• Giving students who have never taken an anthropology course an immediate sense of what anthropology is. I dispel rumours and misunderstandings with these slides. No dinosaurs, for example. Students who are truly disinterested can find another course to take.
  • Giving students a sense of what kind of anthropological work I do. This, in turn, allows them to decide if the choices I make for course content are of interest to them. Again, if they find they don’t like my style or background, they can find another section or another course.
  • Explaining what anthropology is and how it is done using specific examples. With this presentation finished, the class and I have examples to discuss before anyone has read the textbook. I often return to these examples during the semester.
  • Helping me relax, because my experiences are easy for me to talk about.

My introductory courses in anthropology are, by necessity and design, very personal. I suspect yours are too. What strategies do you use on Day 1 to draw students in and to alleviate anxiety?

I teach anthropology at the University of Guelph. I am the author of We Are Still Didene: Stories of Hunting and History from Northern British Columbia (UTP, 2012). And, I am active on Twitter and tweet @tadmcilwraith.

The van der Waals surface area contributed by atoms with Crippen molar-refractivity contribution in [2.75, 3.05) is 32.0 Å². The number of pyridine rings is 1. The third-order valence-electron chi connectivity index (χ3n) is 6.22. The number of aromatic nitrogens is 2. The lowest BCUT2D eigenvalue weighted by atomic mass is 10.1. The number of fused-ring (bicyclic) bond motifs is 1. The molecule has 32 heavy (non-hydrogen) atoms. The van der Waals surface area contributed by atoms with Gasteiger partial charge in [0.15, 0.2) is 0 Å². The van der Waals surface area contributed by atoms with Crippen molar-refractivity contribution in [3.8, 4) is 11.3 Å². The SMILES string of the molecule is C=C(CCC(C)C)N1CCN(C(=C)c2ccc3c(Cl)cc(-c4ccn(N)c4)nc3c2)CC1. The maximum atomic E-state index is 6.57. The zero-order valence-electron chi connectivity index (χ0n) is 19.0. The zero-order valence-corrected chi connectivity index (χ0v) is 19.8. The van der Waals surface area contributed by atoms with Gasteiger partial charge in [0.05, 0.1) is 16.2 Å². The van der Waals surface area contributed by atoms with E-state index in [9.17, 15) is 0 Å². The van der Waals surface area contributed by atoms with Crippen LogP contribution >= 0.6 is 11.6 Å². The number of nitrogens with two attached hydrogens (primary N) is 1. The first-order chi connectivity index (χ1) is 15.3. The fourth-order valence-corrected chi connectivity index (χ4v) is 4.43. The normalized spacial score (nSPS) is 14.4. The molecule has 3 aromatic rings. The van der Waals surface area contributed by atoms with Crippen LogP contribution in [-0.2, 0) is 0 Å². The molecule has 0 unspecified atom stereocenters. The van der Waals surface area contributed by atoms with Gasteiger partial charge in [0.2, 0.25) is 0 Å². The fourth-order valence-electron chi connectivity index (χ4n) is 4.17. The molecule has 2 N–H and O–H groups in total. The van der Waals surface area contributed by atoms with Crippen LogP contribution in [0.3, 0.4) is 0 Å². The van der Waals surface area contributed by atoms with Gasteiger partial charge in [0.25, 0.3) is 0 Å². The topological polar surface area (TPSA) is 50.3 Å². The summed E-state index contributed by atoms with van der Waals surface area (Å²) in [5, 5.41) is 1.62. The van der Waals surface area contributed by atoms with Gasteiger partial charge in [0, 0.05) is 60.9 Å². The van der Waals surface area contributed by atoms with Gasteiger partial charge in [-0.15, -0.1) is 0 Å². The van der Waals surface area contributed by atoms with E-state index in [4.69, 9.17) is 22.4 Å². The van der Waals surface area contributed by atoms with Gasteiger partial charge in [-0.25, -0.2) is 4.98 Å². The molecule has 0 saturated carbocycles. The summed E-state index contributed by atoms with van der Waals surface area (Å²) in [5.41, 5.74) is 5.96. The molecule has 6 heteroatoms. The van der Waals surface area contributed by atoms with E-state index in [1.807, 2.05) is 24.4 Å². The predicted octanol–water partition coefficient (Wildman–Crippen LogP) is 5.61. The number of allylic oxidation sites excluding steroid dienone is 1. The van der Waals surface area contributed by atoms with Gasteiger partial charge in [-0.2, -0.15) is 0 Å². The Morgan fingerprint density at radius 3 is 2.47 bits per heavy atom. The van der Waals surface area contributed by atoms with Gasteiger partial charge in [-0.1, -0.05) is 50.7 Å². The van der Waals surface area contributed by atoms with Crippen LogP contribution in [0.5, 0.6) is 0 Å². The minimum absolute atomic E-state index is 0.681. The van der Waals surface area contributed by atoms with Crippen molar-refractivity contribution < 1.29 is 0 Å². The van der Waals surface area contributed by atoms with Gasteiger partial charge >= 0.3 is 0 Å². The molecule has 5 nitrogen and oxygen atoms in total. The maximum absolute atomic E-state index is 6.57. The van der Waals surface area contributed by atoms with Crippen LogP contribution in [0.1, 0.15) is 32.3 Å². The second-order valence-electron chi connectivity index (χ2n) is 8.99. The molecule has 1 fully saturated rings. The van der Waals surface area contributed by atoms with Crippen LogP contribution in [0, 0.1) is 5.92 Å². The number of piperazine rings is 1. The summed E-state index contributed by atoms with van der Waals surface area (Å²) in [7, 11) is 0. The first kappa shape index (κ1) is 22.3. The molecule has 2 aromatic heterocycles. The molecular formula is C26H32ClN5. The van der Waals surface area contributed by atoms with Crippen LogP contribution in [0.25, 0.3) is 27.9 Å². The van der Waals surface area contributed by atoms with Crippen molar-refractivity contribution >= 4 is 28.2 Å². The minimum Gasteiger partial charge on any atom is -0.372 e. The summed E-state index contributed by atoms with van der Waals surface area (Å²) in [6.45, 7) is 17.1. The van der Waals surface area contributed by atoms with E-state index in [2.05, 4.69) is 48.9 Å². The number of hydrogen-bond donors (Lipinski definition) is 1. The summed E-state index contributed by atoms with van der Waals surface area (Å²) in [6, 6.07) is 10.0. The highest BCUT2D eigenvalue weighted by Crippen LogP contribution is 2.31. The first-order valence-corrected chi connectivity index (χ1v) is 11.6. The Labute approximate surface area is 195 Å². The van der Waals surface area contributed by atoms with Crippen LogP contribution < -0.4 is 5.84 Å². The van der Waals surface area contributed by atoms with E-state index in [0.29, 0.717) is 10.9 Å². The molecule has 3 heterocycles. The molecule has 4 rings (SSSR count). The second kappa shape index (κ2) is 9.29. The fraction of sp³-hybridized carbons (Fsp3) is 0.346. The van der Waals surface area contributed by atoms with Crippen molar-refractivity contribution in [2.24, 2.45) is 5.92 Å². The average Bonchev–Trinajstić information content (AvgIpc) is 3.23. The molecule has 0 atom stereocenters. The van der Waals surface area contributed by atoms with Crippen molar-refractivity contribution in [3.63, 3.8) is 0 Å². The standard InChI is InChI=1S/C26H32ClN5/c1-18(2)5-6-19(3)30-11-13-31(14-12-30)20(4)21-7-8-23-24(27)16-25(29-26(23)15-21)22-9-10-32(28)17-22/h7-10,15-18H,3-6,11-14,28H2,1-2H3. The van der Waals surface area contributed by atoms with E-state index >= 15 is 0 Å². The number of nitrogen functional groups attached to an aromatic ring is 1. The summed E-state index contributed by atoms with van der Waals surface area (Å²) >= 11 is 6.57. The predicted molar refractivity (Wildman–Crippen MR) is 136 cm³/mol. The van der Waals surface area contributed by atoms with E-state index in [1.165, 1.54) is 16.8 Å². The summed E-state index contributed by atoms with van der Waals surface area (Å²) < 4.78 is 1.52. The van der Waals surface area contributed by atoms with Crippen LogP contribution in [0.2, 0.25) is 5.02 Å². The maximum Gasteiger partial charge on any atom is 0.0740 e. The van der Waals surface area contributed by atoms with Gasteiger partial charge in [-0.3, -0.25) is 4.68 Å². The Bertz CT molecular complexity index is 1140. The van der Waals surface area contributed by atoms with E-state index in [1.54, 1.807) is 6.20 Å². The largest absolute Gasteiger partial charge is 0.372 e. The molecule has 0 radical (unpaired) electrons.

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  1. John Barker says:

    Many thanks, Tad, from excellent suggestions and for starting this conversation. One of the things that drew me and I expect many others into anthropology in the first place was hearing the personal stories of my instructors and saying to myself, ‘I’d like to do that!’. Most students in my experience appreciate the personal touch. It’s a delicate balance, though, and there are certainly instructors who take it too far and make classes mainly about ‘their people’ (and thus themselves), although I think this is pretty rare. A somewhat dicier prospect is teaching your own book. Again, most of my students appreciate the opportunity for a more intensive understanding of the route from research to publication, but there are others who find that being evaluated in part on the instructor’s book is intimidating and others who feel its a conflict of interest given the massive (?!) royalties we receive. I work to calm the fears and suspicions (for one, all the profits from my book go towards education in Maisin communities), but they’re real and part of the great balancing act entailed by bringing the personal into our teaching.

    • Tad McIlwraith says: